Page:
Goin’ back

Jan 2013 Goin’ back




Following on from last month’s ramble,  and not wanting to appear sexist, there were also a number of girl duos and trios who had varying degrees of success ranging from being household names down to vague recollections.

An early twosome were The Tanner Sisters, Stella and Barbara, who, again, weren’t related but toured the theatres and made records together. Among them was a selection of novelty and romantic items including “Chooin’ Gum”, “Mockingbird Hill” and their version of “Green Door”. However, Barbara and Stella are perhaps best remembered as one of the acts who toured the country with the great Buddy Holly in 1958.

Popular family trio The Mudlarks was made up of brothers Jeff and Fred Mudd and sister Mary. In the late 50s, they hit the charts with their covers of US hits “Lollipop” and “Book Of Love”. Their other records included “There’s Never Been A Night” and the wonderfully titled “Never Marry A Fishmonger”. When Fred was called-up for National Service, David Lane goin2took his place and later got Mary out of the Mudd as it were, by marrying her.

Originally a duo, sisters-in-law Valerie and Elaine Murtagh were known as The Avon Sisters. Their first single was titled ‘Which Witch Doctor” and an obvious cash-in on the Devid Seville/Don Lang hit “Witch Doctor”. They were joined later by Ray Adams to become The Avons and had a hit with their cover of the novelty song “Seven Little Girls Sitting In The Back Seat” and also covered “Hey Paula” and “Rubber Ball”. The two girls were quite prolific songwriters and actually wrote the song “Dance On”, an instrumental hit for The Shads and a vocal hit for Kathy Kirby. Another of their songs was “In Summer” which Billy Fury covered.

Probably the top female vocal group in the mid to late 50s was The Beverley Sisters. Regular faces on TV too, they consisted of Babs, Teddy and Joy (Chinery). With their tight, twee harmonies, their most memorable song was perhaps the novel “Sisters”. However they also recorded in a variety of styles from their take on the jiver “Long Black Nylons”, the Christmas hit “I Saw Mommy Kissing Santa Claus” to the thought-provoking “Greenfields”. A song they should have had a hit on was “How Much Is That Doggie In The Window” which they often performed, but lost out to Lita Roza’s recording. Consistently maintaining their image, the threesome always dressed identical, wherever they were or whatever they were doing, whether it be at funerals or receiving their OBEs from The Queen. As well as looking the same, unfortunately, when being interviewed, they all had to try and speak at the same time too.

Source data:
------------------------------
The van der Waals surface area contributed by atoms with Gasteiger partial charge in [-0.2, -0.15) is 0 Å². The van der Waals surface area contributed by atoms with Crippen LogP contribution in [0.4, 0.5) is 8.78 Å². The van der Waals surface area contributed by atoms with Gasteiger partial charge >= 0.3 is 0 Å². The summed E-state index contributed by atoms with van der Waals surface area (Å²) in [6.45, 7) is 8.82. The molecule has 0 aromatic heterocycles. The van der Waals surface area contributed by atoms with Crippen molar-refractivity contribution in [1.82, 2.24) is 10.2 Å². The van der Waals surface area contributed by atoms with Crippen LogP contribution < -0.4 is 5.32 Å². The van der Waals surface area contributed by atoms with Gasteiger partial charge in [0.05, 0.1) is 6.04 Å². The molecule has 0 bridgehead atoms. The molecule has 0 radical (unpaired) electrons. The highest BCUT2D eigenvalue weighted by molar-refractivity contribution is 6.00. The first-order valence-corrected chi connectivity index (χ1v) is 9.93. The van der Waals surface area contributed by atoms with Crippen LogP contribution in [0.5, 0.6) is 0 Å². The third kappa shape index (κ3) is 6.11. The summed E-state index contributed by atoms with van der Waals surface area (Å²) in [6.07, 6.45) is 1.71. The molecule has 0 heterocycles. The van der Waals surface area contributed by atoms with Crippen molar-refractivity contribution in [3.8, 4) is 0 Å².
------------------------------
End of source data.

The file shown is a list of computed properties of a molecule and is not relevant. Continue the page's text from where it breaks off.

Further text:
Another three-piece, The Lana Sisters was made up of Riss Chantelle, Lynn Abrams and Mary O’Brien who had a number of singles out, although I don’t recall any having real chart success. They also appeared on BBC TV rock show Drumbeat and were featured on the show’s soundtrack EP. For Mary O’Brien, joining the group provided her with a stepping-stone onto greater things when she changed her name to Dusty Springfield. She joined brother Dion, who changed his name to Tom Springfield, and Tim Springfield, to form the folksy vocal trio The Springfields.

goin3Also from Drumbeat were The Three Barry Sisters who recorded a couple of songs with the really meaningful titles of “I-Ay Ove-Lay Oo-Yay” and “Jo-Jo The Dog-faced Boy”, and “Tall Paul”. On record, they were backed by the Johnny Prendy Orchestra who was, in fact, John Barry (Prendergast) doing a moonlight on another record label.

Female vocal trios and duos certainly had their own niche in the pop world (and it seems, still have) with others being an economy-size version of  The Vernons Girls, who cut a version of Billy Swan’s song “Lover Please” and a couple of scouse-novelties “We Love The Beatles” and “I Feel Funny All Over”. From the Vernons, The Breakaways also evolved and became a very effective backing vocal unit on record and on TV.

However, my favourite British vocal duo of all time has to be Pinky and Perky, the two lovable puppet piglets. Dressed in their matching outfits, they possessed a most impressive high vocal range that gave each of their many records a most identifiable sound. But I always used to enjoy slowing their records down to see what they really sounded like, which was a cross between Gracie Fields and Louis Armstrong. Amazing!

John Firminger